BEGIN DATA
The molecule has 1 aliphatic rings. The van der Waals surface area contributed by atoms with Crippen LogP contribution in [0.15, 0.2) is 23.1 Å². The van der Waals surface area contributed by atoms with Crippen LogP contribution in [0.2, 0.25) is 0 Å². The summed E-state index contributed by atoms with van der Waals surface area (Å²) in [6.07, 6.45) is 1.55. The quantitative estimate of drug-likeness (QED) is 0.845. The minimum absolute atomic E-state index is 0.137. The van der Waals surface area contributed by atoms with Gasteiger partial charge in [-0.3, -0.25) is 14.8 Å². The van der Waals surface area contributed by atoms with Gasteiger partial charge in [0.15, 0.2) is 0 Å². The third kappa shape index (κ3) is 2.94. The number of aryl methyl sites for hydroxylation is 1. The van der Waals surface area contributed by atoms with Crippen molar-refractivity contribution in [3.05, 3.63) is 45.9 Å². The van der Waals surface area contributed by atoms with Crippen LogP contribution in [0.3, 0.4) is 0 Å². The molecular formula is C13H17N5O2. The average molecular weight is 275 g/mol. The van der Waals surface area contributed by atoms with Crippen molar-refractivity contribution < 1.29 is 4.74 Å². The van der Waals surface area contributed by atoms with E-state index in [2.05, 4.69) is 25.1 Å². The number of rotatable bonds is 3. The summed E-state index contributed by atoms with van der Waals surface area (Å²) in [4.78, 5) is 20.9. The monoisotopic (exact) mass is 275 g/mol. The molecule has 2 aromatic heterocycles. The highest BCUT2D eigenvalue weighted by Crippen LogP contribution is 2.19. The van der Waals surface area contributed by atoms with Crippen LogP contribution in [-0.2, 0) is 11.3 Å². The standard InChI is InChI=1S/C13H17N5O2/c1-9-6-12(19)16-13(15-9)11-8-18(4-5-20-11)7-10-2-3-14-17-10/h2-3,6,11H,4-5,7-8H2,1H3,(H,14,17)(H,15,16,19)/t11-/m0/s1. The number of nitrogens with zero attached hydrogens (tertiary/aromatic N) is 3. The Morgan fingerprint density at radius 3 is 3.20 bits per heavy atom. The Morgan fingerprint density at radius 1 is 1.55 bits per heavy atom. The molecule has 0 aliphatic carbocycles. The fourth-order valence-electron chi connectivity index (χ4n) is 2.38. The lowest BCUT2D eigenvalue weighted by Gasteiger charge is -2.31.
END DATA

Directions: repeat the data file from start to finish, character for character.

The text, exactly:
The molecule has 1 aliphatic rings. The van der Waals surface area contributed by atoms with Crippen LogP contribution in [0.15, 0.2) is 23.1 Å². The van der Waals surface area contributed by atoms with Crippen LogP contribution in [0.2, 0.25) is 0 Å². The summed E-state index contributed by atoms with van der Waals surface area (Å²) in [6.07, 6.45) is 1.55. The quantitative estimate of drug-likeness (QED) is 0.845. The minimum absolute atomic E-state index is 0.137. The van der Waals surface area contributed by atoms with Gasteiger partial charge in [-0.3, -0.25) is 14.8 Å². The van der Waals surface area contributed by atoms with Gasteiger partial charge in [0.15, 0.2) is 0 Å². The third kappa shape index (κ3) is 2.94. The number of aryl methyl sites for hydroxylation is 1. The van der Waals surface area contributed by atoms with Crippen molar-refractivity contribution in [3.05, 3.63) is 45.9 Å². The van der Waals surface area contributed by atoms with Crippen LogP contribution in [0.3, 0.4) is 0 Å². The molecular formula is C13H17N5O2. The average molecular weight is 275 g/mol. The van der Waals surface area contributed by atoms with Crippen molar-refractivity contribution < 1.29 is 4.74 Å². The van der Waals surface area contributed by atoms with E-state index in [2.05, 4.69) is 25.1 Å². The number of rotatable bonds is 3. The summed E-state index contributed by atoms with van der Waals surface area (Å²) in [4.78, 5) is 20.9. The monoisotopic (exact) mass is 275 g/mol. The molecule has 2 aromatic heterocycles. The highest BCUT2D eigenvalue weighted by Crippen LogP contribution is 2.19. The van der Waals surface area contributed by atoms with Crippen LogP contribution in [-0.2, 0) is 11.3 Å². The standard InChI is InChI=1S/C13H17N5O2/c1-9-6-12(19)16-13(15-9)11-8-18(4-5-20-11)7-10-2-3-14-17-10/h2-3,6,11H,4-5,7-8H2,1H3,(H,14,17)(H,15,16,19)/t11-/m0/s1. The number of nitrogens with zero attached hydrogens (tertiary/aromatic N) is 3. The Morgan fingerprint density at radius 3 is 3.20 bits per heavy atom. The Morgan fingerprint density at radius 1 is 1.55 bits per heavy atom. The molecule has 0 aliphatic carbocycles. The fourth-order valence-electron chi connectivity index (χ4n) is 2.38. The lowest BCUT2D eigenvalue weighted by Gasteiger charge is -2.31.